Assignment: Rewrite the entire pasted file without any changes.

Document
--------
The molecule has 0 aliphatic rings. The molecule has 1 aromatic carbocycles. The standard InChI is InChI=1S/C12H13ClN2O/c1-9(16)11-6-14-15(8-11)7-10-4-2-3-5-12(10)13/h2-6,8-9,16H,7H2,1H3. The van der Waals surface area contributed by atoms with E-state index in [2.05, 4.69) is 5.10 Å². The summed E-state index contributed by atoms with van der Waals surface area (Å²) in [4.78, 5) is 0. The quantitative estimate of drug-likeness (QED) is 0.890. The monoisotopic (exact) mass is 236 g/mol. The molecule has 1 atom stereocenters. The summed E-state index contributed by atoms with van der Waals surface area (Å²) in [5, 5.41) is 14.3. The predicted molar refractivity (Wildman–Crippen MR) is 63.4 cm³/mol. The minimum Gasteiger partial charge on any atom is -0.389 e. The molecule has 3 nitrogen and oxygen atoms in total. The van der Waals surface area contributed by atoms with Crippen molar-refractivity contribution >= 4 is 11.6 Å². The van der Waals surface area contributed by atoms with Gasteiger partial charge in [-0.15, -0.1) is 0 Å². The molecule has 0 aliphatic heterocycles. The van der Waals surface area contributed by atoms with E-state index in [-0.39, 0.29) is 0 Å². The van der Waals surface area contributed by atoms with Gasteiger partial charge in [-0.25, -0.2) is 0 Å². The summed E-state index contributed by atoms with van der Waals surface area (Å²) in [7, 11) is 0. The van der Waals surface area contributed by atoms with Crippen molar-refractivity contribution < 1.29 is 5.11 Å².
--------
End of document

The molecule has 0 aliphatic rings. The molecule has 1 aromatic carbocycles. The standard InChI is InChI=1S/C12H13ClN2O/c1-9(16)11-6-14-15(8-11)7-10-4-2-3-5-12(10)13/h2-6,8-9,16H,7H2,1H3. The van der Waals surface area contributed by atoms with E-state index in [2.05, 4.69) is 5.10 Å². The summed E-state index contributed by atoms with van der Waals surface area (Å²) in [4.78, 5) is 0. The quantitative estimate of drug-likeness (QED) is 0.890. The monoisotopic (exact) mass is 236 g/mol. The molecule has 1 atom stereocenters. The summed E-state index contributed by atoms with van der Waals surface area (Å²) in [5, 5.41) is 14.3. The predicted molar refractivity (Wildman–Crippen MR) is 63.4 cm³/mol. The minimum Gasteiger partial charge on any atom is -0.389 e. The molecule has 3 nitrogen and oxygen atoms in total. The van der Waals surface area contributed by atoms with Crippen molar-refractivity contribution >= 4 is 11.6 Å². The van der Waals surface area contributed by atoms with Gasteiger partial charge in [-0.15, -0.1) is 0 Å². The molecule has 0 aliphatic heterocycles. The van der Waals surface area contributed by atoms with E-state index in [-0.39, 0.29) is 0 Å². The van der Waals surface area contributed by atoms with Gasteiger partial charge in [-0.25, -0.2) is 0 Å². The summed E-state index contributed by atoms with van der Waals surface area (Å²) in [7, 11) is 0. The van der Waals surface area contributed by atoms with Crippen molar-refractivity contribution < 1.29 is 5.11 Å².